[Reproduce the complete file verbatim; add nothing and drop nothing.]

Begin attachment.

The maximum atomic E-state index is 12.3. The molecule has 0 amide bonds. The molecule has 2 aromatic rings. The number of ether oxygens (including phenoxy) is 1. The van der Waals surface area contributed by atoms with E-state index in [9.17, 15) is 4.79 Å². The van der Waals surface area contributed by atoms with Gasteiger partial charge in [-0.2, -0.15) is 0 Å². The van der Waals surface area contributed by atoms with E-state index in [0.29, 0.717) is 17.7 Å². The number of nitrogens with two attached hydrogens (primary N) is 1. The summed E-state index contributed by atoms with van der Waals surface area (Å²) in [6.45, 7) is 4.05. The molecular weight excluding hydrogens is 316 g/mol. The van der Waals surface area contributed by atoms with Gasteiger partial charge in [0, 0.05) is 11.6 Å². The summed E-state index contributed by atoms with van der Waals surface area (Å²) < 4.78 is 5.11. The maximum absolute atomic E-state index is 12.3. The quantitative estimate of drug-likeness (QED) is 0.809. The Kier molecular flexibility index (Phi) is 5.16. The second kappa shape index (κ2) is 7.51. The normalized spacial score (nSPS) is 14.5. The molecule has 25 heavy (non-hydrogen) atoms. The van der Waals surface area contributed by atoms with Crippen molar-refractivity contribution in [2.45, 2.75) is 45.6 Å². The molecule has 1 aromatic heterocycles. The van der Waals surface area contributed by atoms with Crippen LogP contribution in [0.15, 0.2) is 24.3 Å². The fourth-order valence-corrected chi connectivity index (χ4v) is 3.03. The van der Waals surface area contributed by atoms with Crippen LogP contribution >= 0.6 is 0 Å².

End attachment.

The maximum atomic E-state index is 12.3. The molecule has 0 amide bonds. The molecule has 2 aromatic rings. The number of ether oxygens (including phenoxy) is 1. The van der Waals surface area contributed by atoms with E-state index in [9.17, 15) is 4.79 Å². The van der Waals surface area contributed by atoms with Gasteiger partial charge in [-0.2, -0.15) is 0 Å². The van der Waals surface area contributed by atoms with E-state index in [0.29, 0.717) is 17.7 Å². The number of nitrogens with two attached hydrogens (primary N) is 1. The summed E-state index contributed by atoms with van der Waals surface area (Å²) in [6.45, 7) is 4.05. The molecular weight excluding hydrogens is 316 g/mol. The van der Waals surface area contributed by atoms with Gasteiger partial charge in [0, 0.05) is 11.6 Å². The summed E-state index contributed by atoms with van der Waals surface area (Å²) < 4.78 is 5.11. The maximum absolute atomic E-state index is 12.3. The quantitative estimate of drug-likeness (QED) is 0.809. The Kier molecular flexibility index (Phi) is 5.16. The second kappa shape index (κ2) is 7.51. The normalized spacial score (nSPS) is 14.5. The molecule has 25 heavy (non-hydrogen) atoms. The van der Waals surface area contributed by atoms with Crippen molar-refractivity contribution in [2.45, 2.75) is 45.6 Å². The molecule has 1 aromatic heterocycles. The van der Waals surface area contributed by atoms with Crippen LogP contribution in [0.15, 0.2) is 24.3 Å². The fourth-order valence-corrected chi connectivity index (χ4v) is 3.03. The van der Waals surface area contributed by atoms with Crippen LogP contribution >= 0.6 is 0 Å².